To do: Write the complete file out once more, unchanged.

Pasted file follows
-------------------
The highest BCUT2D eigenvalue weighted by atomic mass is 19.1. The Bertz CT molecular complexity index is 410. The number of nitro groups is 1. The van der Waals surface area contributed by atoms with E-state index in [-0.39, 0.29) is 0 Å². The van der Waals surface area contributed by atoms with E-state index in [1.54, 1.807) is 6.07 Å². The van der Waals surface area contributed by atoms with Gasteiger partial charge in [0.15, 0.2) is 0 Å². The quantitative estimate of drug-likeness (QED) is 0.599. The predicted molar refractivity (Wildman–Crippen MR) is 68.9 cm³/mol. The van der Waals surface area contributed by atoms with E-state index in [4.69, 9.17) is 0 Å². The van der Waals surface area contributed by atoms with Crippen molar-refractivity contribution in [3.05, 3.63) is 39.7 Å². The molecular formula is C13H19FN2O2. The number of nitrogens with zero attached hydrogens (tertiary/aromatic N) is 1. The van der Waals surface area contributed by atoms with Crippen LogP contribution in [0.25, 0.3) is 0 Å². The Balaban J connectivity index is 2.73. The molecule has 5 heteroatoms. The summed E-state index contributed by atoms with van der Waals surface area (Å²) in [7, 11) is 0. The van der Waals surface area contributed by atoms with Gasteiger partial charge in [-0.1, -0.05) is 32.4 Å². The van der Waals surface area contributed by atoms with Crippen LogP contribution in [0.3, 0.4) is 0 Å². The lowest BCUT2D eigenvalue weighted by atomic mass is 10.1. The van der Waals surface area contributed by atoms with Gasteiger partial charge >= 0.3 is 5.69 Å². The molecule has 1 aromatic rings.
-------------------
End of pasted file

The highest BCUT2D eigenvalue weighted by atomic mass is 19.1. The Bertz CT molecular complexity index is 410. The number of nitro groups is 1. The van der Waals surface area contributed by atoms with E-state index in [-0.39, 0.29) is 0 Å². The van der Waals surface area contributed by atoms with E-state index in [1.54, 1.807) is 6.07 Å². The van der Waals surface area contributed by atoms with Gasteiger partial charge in [0.15, 0.2) is 0 Å². The quantitative estimate of drug-likeness (QED) is 0.599. The predicted molar refractivity (Wildman–Crippen MR) is 68.9 cm³/mol. The van der Waals surface area contributed by atoms with E-state index in [4.69, 9.17) is 0 Å². The van der Waals surface area contributed by atoms with Crippen molar-refractivity contribution in [3.05, 3.63) is 39.7 Å². The molecular formula is C13H19FN2O2. The number of nitrogens with zero attached hydrogens (tertiary/aromatic N) is 1. The van der Waals surface area contributed by atoms with Crippen LogP contribution in [0.25, 0.3) is 0 Å². The Balaban J connectivity index is 2.73. The molecule has 5 heteroatoms. The summed E-state index contributed by atoms with van der Waals surface area (Å²) in [7, 11) is 0. The van der Waals surface area contributed by atoms with Gasteiger partial charge in [-0.1, -0.05) is 32.4 Å². The van der Waals surface area contributed by atoms with Crippen LogP contribution in [0.3, 0.4) is 0 Å². The lowest BCUT2D eigenvalue weighted by atomic mass is 10.1. The van der Waals surface area contributed by atoms with Gasteiger partial charge >= 0.3 is 5.69 Å². The molecule has 1 aromatic rings.